Some even most (depending on how you measure it) of what doctors do lacks strong evidence. Even when evidence exists it often doesn’t seem to be relevant to doctors—because their patients or their circumstances are so different from those in the trials that produce the evidence. This is especially true in low and middle income countries as most evidence is produced in high income countries. Understandably doctors grew wary of evidence from trials and make decisions on other grounds, particularly their experience. The result is that patients may suffer from not receiving effective treatment or receiving treatments that do more harm than good. Could this sad state of affairs be improved? A group of clinicians, researchers, evidence buffs, policy makers, and odds and sods (me) met in Bellagio in Italy last week to think about how. Most were from Africa.
How poor is evidence for practice?
Is the evidence behind healthcare really so poor when billions have been spent for decades on medical research? The weakness of the evidence became apparent when some 20 years ago people began to systematically examine and assemble evidence to answer clinical questions, produce guidelines for clinical practice, and assess the evidence behind health technologies. (An aside: when they see the word technology people automatically think about machines and computers, but health technologies include everything in healthcare, including policies, who does the work, how it is done, the training they receive as well as drugs, devices, operations, everything. It’s a very broad term.) Much of the evidence comprises studies that are uncontrolled, too small and short term, too biased, and too badly reported to be useful. Randomised controlled trials are essential for knowing the effectiveness of an intervention, but for many interventions they are either lacking or too poorly done to be useful to doctors treating patients.
So a study of 15 guidelines in cardiovascular medicine, which is probably the best researched part of clinical practice, found that 30-91% of the recommendations lacked good evidence and that in more than half of the guidelines over half of the recommendations lacked good evidence. A review of reviews of different areas of medicine found that overall only 19% of common clinical decisions were supported by randomised trial evidence, with a wide range from 2% to 53%. Most of these studies were from high income countries, but in a set of guidelines developed for use in primary care in underserved areas in low and middle income countries most of the 6000 decision points lacked good evidence.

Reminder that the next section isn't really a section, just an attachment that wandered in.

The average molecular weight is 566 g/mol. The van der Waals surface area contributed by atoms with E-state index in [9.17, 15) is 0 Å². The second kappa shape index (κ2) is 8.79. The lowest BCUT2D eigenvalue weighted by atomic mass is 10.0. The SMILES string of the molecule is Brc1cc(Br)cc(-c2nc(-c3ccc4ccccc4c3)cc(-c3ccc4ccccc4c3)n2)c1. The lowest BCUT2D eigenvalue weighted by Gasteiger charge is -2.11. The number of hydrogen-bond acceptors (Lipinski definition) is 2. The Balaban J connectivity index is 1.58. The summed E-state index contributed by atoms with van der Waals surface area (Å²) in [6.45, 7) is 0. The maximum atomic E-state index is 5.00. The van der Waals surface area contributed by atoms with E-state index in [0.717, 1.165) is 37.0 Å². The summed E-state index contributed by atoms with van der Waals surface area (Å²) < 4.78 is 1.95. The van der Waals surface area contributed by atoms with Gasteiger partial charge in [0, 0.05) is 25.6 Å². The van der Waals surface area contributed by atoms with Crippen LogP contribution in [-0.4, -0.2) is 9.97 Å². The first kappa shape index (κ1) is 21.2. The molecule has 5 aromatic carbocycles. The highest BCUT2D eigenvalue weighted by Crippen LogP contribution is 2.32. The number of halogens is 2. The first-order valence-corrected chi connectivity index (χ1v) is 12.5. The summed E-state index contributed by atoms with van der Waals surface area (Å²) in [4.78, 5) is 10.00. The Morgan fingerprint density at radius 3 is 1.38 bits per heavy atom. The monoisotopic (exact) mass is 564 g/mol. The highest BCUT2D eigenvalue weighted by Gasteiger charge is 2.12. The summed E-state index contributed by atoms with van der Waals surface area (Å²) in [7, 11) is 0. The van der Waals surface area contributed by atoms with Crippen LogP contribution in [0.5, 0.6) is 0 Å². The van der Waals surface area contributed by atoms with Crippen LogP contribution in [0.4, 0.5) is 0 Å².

The applicability of evidence for practice
The problem of evidence to support clinical practice in low and middle income countries is worse than in high income countries because some 90% of evidence has been produced in high income countries in conditions very different from those that prevail in low income countries. So even when the evidence is good there is a second question about whether it is applicable. The disease patterns, the patients, the availability of drugs and equipment, the capabilities of the clinicians, and many other factors may be so different that the high quality evidence seems useless to those treating patients. Or the evidence may be indirect in that it uses surrogate outcomes or comprises studies of Drug A versus placebo and Drug B against placebo when the doctor’s task is to choose between A and B.
The meeting heard of the applicability problem with evidence for treating children in Kenya with severe pneumonia. Three well done trials had found that oral penicillin was just as good as injected benzyl penicillin, but the trials were done mostly in Asia and none of the patients died which led Kenyan paediatricians to doubt the applicability of the evidence to their patients where mortality was high. Plus there was the worry that if sick children were being given oral rather than injected drugs the mothers would take their children home from the hospital. So the Kenyan paediatricians conducted a trial within routine practice in six Kenyan hospitals and found that oral amoxicillin did work as well as injected benzyl penicillin. As a result Kenyan guidelines were changed.
There is a feeling, however, that doctors may be over conservative when assessing applicability of research. Rather than ask “Is this evidence applicable to my patients?” it may be better to ask “Is there any compelling reason for thinking that my patients are so different from those in the trials that the intervention would work differently?”
One of the biggest worries around applicability has to do with most trials for new drugs being efficacy trials—that is, trials conducted in ideal conditions. These are the trials that drug companies have to do to get their drugs onto the market. They answer the question “Can this drug work?” not “Will the drug work in my patients, who may be much older than those in the trials and have many other conditions, in my far from ideal conditions?”